And yet, increasingly, Kenda’s landscapes have become dominated by motor vehicles. Cars and trucks speed across the landscape, blocking it, and drawing the viewer to the foreground of the image. At times, these vehicles dominate the picture, and the landscape becomes little more than a hurried, unfocussed blur at the edge of the canvas. In Kenda’s paintings, the motor vehicle becomes a metonym for the encroachment of western modernity upon the Indigenous cultural landscape, offering a subtle, but powerful critique of western vision and our reluctance to embrace or acknowledge an Indigenous view of the land.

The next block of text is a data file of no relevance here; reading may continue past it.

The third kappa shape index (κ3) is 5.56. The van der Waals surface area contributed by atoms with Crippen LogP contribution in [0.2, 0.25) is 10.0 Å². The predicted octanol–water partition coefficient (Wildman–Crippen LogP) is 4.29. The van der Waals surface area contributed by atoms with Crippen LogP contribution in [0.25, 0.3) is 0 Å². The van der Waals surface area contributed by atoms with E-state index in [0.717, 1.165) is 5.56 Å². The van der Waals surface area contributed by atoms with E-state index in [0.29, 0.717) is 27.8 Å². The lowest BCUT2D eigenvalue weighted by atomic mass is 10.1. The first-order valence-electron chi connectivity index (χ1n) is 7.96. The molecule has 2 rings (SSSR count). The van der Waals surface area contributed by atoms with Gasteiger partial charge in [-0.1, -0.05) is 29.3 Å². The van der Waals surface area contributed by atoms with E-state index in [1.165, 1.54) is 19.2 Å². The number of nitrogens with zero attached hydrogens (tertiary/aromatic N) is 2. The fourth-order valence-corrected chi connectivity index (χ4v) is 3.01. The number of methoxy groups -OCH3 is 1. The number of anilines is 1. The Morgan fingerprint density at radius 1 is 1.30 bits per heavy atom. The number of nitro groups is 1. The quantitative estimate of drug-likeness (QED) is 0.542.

It is in this sense that the comparison between Kenda and Namatjira is perhaps most apt, for it was in the works of Namatjira that western audiences were first exposed to an Indigenous vision of the landscape. In his depictions of country, Namatjira appropriated the western tradition of landscape painting as a means of empowering Indigenous perspective. As Ian Burn has noted, “The Arrente style may be interpreted as a strategy to control what is secret and what is sacred, while still expressing to a white audience an Aboriginal relationship to the land,” in order, as Galarrwuy Yunipingu continues “to demonstrate our continuing link with our country and our rights and responsibilities we have to it.” Namatjira’s paintings present a defiant call to see the landscape from an Indigenous viewpoint. In doing so, he helped inaugurate the Indigenous art movement which has gone on to be one of the dominant frontiers upon which Indigenous peopl e have engaged with modernity and shown their culture to be relevant, contemporary and strong.